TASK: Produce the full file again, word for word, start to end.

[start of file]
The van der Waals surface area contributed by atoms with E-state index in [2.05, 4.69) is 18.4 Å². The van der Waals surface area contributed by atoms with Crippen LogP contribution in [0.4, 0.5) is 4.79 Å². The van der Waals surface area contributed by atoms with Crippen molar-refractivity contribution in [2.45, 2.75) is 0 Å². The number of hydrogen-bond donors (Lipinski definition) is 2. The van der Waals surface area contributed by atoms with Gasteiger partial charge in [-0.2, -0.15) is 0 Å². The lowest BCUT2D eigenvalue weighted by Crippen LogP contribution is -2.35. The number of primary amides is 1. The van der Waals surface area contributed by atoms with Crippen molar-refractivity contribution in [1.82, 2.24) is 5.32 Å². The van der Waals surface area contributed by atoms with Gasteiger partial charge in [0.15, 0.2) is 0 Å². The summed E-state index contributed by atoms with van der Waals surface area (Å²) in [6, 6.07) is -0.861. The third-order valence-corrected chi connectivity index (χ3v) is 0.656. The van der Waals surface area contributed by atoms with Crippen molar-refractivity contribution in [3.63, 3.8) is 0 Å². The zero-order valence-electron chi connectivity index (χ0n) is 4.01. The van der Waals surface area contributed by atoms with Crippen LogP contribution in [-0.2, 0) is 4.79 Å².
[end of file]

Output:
The van der Waals surface area contributed by atoms with E-state index in [2.05, 4.69) is 18.4 Å². The van der Waals surface area contributed by atoms with Crippen LogP contribution in [0.4, 0.5) is 4.79 Å². The van der Waals surface area contributed by atoms with Crippen molar-refractivity contribution in [2.45, 2.75) is 0 Å². The number of hydrogen-bond donors (Lipinski definition) is 2. The van der Waals surface area contributed by atoms with Gasteiger partial charge in [-0.2, -0.15) is 0 Å². The lowest BCUT2D eigenvalue weighted by Crippen LogP contribution is -2.35. The number of primary amides is 1. The van der Waals surface area contributed by atoms with Crippen molar-refractivity contribution in [1.82, 2.24) is 5.32 Å². The van der Waals surface area contributed by atoms with Gasteiger partial charge in [0.15, 0.2) is 0 Å². The summed E-state index contributed by atoms with van der Waals surface area (Å²) in [6, 6.07) is -0.861. The third-order valence-corrected chi connectivity index (χ3v) is 0.656. The van der Waals surface area contributed by atoms with Crippen molar-refractivity contribution in [3.63, 3.8) is 0 Å². The zero-order valence-electron chi connectivity index (χ0n) is 4.01. The van der Waals surface area contributed by atoms with Crippen LogP contribution in [-0.2, 0) is 4.79 Å².